Women have been all over our screens recently – and our Twitter feeds. Campaigns like No More Page 3 and Caroline Criado-Perez’s campaign to keep women on our bank notes have unleashed loads of media attention about a new generation of feminists. They’ve also unleashed a much more sinister response in the flood of internet trolling the women involved have been subjected too. In almost any context, feminism is a contentious word bound to cause a stir. But in Christian circles, it can be absolute dynamite.

I was once told by a Christian summer camp leader that “feminism is nothing to do with equality; it’s all about women wanting to dominate their husbands”. For those of us who grew up with or identify with a particularly conservative theology, the question “is it possible to be a Christian and a feminist?” is a very real one. But I think we should be asking whether it’s possible for a Christian not to be.

My camp leader’s understanding of feminism was certainly impassioned, as was her personal war against it, but it was sadly mistaken. I prefer the much more helpful, and often quoted definition that says: “Feminism is the radical notion that women are people.” At its very core, the issue is about human dignity, and that’s why it’s so deeply theological. It’s why feminism has to matter to faith.

We don’t have to look far in the Bible to see that human dignity is important to God. Men and women as humankind together being made in God’s image, being commanded to populate and care for God’s earth, both walking in the garden with God. It all points to an inherent worth in being human, one which compels Christians to love people simply because they are people.

So why feminism? Why is it such an important, radical concept? Because so much of the world, our systems and structures and individual actions, don’t treat women with that human dignity. Women are not treated as people. Instead, they are violently attacked. According to the UN, among women aged between 15 and 44, acts of violence cause more death and disability than cancer, malaria, traffic accidents and war combined. We know that God’s bias is always towards the poor, the marginalised, the oppressed and the downtrodden. Countless statistics and stories show that there is no bigger group of people who are oppressed in this world than women. That in itself is enough to point us towards the need for Christians to be on the front line fighting against gender inequality.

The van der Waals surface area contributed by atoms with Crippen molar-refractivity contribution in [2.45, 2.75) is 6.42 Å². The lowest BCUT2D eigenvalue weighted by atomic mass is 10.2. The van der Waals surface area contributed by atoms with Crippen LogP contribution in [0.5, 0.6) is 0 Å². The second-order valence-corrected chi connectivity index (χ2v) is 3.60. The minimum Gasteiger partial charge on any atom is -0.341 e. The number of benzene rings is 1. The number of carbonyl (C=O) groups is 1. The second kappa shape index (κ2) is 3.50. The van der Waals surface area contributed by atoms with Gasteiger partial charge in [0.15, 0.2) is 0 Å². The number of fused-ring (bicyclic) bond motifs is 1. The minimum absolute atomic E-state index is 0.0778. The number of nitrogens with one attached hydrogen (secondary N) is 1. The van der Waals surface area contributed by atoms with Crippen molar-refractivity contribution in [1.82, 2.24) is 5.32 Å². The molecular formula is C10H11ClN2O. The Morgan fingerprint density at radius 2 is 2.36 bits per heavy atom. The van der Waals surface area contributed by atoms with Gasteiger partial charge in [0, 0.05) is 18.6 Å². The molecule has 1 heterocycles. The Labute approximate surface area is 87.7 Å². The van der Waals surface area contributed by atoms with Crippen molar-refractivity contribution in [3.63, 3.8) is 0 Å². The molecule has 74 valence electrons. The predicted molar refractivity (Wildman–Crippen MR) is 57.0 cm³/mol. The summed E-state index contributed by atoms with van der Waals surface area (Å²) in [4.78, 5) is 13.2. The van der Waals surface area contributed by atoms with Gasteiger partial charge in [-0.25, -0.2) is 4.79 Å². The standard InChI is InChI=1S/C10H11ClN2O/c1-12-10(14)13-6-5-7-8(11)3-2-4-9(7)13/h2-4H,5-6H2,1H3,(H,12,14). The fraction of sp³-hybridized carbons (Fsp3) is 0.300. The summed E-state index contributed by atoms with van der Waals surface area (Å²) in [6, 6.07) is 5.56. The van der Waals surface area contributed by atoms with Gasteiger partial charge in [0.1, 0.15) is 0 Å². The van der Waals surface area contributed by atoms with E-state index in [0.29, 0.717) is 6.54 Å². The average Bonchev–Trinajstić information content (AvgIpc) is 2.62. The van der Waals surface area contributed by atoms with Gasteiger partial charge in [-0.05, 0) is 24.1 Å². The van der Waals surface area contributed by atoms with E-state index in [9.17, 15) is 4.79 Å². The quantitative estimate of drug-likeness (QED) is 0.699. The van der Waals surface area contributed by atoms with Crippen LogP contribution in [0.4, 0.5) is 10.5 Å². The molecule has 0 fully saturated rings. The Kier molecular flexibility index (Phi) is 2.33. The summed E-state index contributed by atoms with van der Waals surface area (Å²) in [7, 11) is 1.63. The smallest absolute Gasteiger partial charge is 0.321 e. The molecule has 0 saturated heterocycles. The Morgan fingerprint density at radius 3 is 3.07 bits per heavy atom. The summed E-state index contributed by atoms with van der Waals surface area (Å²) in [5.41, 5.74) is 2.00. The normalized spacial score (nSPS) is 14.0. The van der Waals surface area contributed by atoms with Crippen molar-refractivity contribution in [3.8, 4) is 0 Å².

If that’s not convincing enough though, we might also ask whether Jesus could be called a feminist. It’s never a bad question to ask for people who are meant to follow him. I once found myself writing in a poem (as you can tell by the great rhyme), I’m not trying to argue that Jesus had a modern feminist agenda, but that he radically liberated women from societal expectations of our gender.”  Sure, feminism as an organised, labelled social movement didn’t exist in first century Palestine as far as we know. So of course Jesus wasn’t a card-carrying feminist of the type we might want him to be today.

But if he treated women as people, with the full human dignity that they were created with, that qualifies him. If we were to ask the woman with an unstoppable flow of blood, or the woman at the well, or the woman caught in adultery, or any of the women like Mary Magdalene who followed Jesus as disciples, whether Jesus treated them as human beings despite cultural expectations, I’m convinced they’d say yes. I’m convinced that if they were here now, they’d recognise Jesus as a feminist.

So, it comes down to a few simple facts:

God created women alongside men with equal dignity and full humanity.

Across the world and in all spheres of life, women are regularly denied that dignity and humanity.

Feminism is the movement that seeks to restore gender equality by insisting on the full humanity of women.

Jesus lived this out in his own interactions with women. So if a Christian is someone who follows Jesus, I don’t think it’s too strong to argue that you can’t be a Christian without being a feminist.

(Image from Creation Swap)

Written by Claire Jones // Follow Claire on  Twitter //  The Art of Uncertainty

After three years surrounded by dreaming spires, Claire graduated to the big city of London where she’s an editor in international development. When she grows up, she wants to be a writer and change the world. So far, she’s made a start on one of them at The Art of Uncertainty.

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